Their methodology included surveying around 230,000 individuals across 15 countries and their analysis focused on the reputation—i.e. which firms have the best reputation, when it comes to CSR–of each company.
Their top ten are:
Any one of these organizations offers a great model for how businesses can meaningfully commit to making CSR essential to their operations.
For LEGO, which sits atop the Reputation Institute’s list, children, the environment, and local communities comprise the three pillars of their CSR efforts. In response to earning the top ranking, Niels B. Christiansen, CEO of the LEGO Group, commented: “Everyday, employees at the LEGO Group are empowered to make decisions to do what’s right for children, our fans, our partners, the environment and our local communities.”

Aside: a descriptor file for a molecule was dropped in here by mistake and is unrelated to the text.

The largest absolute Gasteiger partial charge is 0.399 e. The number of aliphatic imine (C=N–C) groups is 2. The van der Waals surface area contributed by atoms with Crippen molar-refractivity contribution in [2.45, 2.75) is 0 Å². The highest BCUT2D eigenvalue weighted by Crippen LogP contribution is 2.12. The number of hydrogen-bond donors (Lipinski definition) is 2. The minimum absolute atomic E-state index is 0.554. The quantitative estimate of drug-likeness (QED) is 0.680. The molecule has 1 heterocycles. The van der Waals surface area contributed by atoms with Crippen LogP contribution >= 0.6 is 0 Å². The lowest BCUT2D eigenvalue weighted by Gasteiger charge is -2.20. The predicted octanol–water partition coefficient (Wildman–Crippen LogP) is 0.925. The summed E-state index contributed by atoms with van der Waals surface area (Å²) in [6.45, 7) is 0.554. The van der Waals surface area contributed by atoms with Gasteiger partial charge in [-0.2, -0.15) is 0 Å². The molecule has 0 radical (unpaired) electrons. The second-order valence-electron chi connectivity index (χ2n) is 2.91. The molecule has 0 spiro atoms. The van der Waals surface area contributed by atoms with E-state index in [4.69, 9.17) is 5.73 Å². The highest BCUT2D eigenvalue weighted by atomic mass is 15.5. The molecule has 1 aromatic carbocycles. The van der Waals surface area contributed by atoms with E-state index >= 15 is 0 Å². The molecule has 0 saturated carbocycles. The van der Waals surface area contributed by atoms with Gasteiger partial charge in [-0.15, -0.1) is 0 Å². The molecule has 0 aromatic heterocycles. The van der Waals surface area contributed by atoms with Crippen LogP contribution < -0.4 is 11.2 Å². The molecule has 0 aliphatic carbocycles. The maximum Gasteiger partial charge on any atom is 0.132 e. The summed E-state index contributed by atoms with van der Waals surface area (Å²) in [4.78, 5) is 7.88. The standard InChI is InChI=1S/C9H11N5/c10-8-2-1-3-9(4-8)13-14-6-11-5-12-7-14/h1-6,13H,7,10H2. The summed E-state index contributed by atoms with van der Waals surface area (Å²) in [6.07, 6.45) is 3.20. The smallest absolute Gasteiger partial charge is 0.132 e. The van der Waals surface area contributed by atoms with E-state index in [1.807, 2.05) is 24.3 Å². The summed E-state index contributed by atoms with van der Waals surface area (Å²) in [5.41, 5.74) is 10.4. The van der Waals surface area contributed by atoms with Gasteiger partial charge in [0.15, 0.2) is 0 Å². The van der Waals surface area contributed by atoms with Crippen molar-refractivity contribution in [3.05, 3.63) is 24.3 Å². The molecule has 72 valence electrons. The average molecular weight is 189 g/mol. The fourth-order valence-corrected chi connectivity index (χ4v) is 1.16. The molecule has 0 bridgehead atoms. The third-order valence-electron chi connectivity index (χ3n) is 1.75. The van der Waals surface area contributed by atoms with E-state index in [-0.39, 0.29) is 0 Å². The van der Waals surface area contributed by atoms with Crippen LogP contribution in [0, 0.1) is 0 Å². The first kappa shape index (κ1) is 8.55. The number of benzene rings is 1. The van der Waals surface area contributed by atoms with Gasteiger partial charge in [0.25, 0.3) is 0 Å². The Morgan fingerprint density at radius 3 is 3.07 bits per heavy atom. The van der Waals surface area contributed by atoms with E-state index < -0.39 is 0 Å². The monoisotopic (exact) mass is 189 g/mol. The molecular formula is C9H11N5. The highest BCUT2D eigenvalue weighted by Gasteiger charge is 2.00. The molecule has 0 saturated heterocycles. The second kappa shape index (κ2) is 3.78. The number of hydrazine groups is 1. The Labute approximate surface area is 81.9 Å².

Their RE:CODE events, for example, use LEGO education products to “host hundreds of children who participate in activities that deepen learning on real-world themes while helping to boost 21st-century skills.
The events are fun learning environments that steer children toward STEAM (science, technology, engineering, arts and math) subjects while inventing, creating and coding robotic models that solve real issues, mostly around sustainability.”
Lavazza puts sustainability at the center of their CSR efforts. According to their CEO, Davide Riboni, “At Lavazza, we are committed to the development of a sustainable future and are charting a course to provide actionable solutions that tackle the sustainability challenges of today while also looking ahead toward the challenges that may be present tomorrow.”
Lavazza’s sustainability efforts are enacted by the Lavazza Foundation through projects like the Farmer Field School the company established in Vietnam in order to improve irrigation, reduce emissions, and help manage climate change.
Social Responsibility at SmartRecruiters—Reverse Recruiting